I don’t know what to make of it. Either I’m dating a Mister who has the typing skills of an 8th grader or I have a very smart cat who can control humans and thus eventually take over the world.
It makes a girl wonder.
So does the mention of cocoa and chili… that makes a girl wonder too. Now the secret is out, folks have added cocoa into their crock pots of chili for ages now (although nobody will admit to it). Don’t worry, if the concept of adding CHOCOLATE to chili grosses you out, don’t think too much about it. You can’t taste the chocolate per se. Adding unsweetened chocolate to chili is like adding another layer of flavor to a 7-layer dip (which would make it an 8-layer dip, obviously). It makes that medley of meat, beans, and spices have a deeper, richer flavor instead of making everything taste like dessert.
So I figured, why not take that cocoa/chili idea and apply it to some chicken? So I did. And as the Mister (and teh kitteh) have already explained above, I, “put some cocoa on them chicken parts,” and, “put em in oven.” Lo and behold, a new favorite rub for chicken was born. I know this crust would be great on chicken tenders too. Maybe BBQ too? *lick*
Preheat oven to 475°. Mix together all ingredients except for the chicken and oil. Pat chicken dry and season all sides with cocoa-chili mixture. Heat oil in a 12" cast-iron or heavy nonstick skillet over medium-high heat until hot. Nestle chicken in skillet, skin side down, and cook 2 minutes. Reduce heat to medium; continue cooking skin side down, occasionally rearranging chicken thighs and rotating pan to evenly distribute heat, until fat renders and skin is golden brown, about 12 minutes.
Transfer skillet to oven and cook 13 more minutes. Flip chicken; continue cooking until skin crisps and meat is cooked through, about 5 minutes longer. Transfer to a plate; let rest 5 minutes before serving.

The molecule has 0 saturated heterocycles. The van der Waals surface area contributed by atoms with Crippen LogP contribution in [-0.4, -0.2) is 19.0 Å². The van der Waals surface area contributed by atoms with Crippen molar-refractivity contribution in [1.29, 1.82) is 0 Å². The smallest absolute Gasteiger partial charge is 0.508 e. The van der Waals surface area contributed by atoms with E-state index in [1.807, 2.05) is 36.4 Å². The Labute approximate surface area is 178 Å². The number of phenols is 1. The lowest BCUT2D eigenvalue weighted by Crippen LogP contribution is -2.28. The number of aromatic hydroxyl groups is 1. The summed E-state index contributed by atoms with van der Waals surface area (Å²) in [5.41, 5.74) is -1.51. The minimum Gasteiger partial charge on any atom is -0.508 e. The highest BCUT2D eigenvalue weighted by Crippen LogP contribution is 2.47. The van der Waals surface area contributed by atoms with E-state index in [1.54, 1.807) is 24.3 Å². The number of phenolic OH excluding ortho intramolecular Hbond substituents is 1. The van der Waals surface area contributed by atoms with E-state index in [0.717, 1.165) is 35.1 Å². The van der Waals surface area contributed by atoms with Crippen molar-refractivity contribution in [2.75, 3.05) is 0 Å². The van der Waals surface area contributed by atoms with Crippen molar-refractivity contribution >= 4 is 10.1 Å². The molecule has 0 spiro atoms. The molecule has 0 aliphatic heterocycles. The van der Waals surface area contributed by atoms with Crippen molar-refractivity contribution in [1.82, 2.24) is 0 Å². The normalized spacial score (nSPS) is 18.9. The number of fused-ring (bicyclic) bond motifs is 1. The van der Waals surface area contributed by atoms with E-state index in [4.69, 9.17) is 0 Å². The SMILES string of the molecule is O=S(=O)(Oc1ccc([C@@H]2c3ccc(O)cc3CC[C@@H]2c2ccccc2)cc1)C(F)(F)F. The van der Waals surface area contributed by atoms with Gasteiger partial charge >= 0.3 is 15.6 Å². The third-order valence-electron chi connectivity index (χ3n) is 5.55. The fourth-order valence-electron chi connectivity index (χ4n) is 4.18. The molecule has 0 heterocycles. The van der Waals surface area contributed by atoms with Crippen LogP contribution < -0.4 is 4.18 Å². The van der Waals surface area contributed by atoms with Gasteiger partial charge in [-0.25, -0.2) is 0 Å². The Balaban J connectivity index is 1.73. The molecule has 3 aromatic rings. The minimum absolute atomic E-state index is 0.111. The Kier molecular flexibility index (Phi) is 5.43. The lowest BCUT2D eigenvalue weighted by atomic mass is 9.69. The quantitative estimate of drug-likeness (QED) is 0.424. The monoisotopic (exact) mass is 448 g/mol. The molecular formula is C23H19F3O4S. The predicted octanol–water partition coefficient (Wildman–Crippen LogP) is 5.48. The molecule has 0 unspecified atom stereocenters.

Summer is great because the corn harvest is sweet and cheap. I’ve cooked my corn many ways – in the husk, without it, on the grill, in my oven, in a pot… I love it all. One thing is certain though, you must, I repeat MUST soak your corn in water with a bit of sugar in it. This will help all the natural sugars come out in your corn when you cook it.
This particular time I had a craving for Parmesan Chili corn. This corn sounds more intense than it actually is. Not one flavor overpowers another. Everything simmers together as the corn plumps and cooks, it’s a magical thing. And yes, you read the ingredients list correctly, I used mayo. Not butter. I know, I know, crazy talk right?
The mayo acts as a binding agent for all the seasonings. As the corn cooks, the mayo practically evaporates and you’re left with delicious chili and Parmesan flavors that stick to each kernel. If you’d try the same thing with butter, everything on your sweet corn will drip right off into a charcoal abyss and that, my friends, is no bueno.
Try this out for yourself and tell me what your taste buds say.